LONDON (Reuters) - The cast and crew behind new film “Janaan” are hoping to showcase the positive side of Pakistan as they look to bolster international investment and interest in the country’s small movie industry.
In comparison to Hollywood and Bollywood, the Pakistani industry is still in its infancy. Films are made with much smaller budgets and are not often premiered widely around the globe.
“Janaan”, a romantic comedy released over the Muslim festival of Eid al-Adha, is hoping to help change that. It has already made it to No.8 in the UK Box Office Top Ten, and it has been released in 17 different countries.
“The revival is still very, very new. I think it’s going to take time to develop. But just the fact that here we are, competing at an international level, with Bollywood and Hollywood films, even in Pakistan, I think it’s very refreshing,” the film’s lead actor Bilal Ashraf told Reuters.
Ashraf said that more people needed to be educated about the Pakistani film industry and that wider support, as well as advances in technology and special effects, would help it develop.
The filmmakers behind “Janaan” are a young group who want to take a positive look at their country. While the film tackles serious issues including child molestation and adoption, it also shows the rich cultural side of the country’s ethnic Pashtun tribe.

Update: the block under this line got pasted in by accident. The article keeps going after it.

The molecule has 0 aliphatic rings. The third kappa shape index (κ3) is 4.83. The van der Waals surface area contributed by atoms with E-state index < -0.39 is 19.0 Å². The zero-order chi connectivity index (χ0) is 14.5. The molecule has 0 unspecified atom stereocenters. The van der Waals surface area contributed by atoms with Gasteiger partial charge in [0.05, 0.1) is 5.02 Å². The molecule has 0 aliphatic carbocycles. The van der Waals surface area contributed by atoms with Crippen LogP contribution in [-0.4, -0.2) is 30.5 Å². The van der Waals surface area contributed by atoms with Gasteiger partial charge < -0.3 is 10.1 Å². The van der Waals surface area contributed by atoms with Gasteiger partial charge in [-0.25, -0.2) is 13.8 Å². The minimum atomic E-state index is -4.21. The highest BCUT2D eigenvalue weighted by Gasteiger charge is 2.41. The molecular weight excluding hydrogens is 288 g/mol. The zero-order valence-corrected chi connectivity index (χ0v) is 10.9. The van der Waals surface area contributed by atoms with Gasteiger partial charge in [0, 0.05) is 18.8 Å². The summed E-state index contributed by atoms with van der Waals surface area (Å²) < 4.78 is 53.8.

Shot in Swat Valley, the same area where Nobel laureate Malala Yousafzai survived an assassination attempt by the Taliban, the film captures some of the region’s breathtaking scenery. Ashraf and fellow cast members Ali Rehman Khan and Armeena Rana Khan said they’d felt safe while shooting in the area and that security had improved.
“The main purpose behind Janaan was to put a light on the good things of Pakistan, globally, rather than just, you know, showing the negative things,” said Hareem Farooq, a Pakistani actress who is also one of the producers behind the film.
“This is what we want people to see, that we Pakistanis are not just terrorists. There’s more to it. We’re like good people - as crazy as others.”
Editing by Hugh Lawson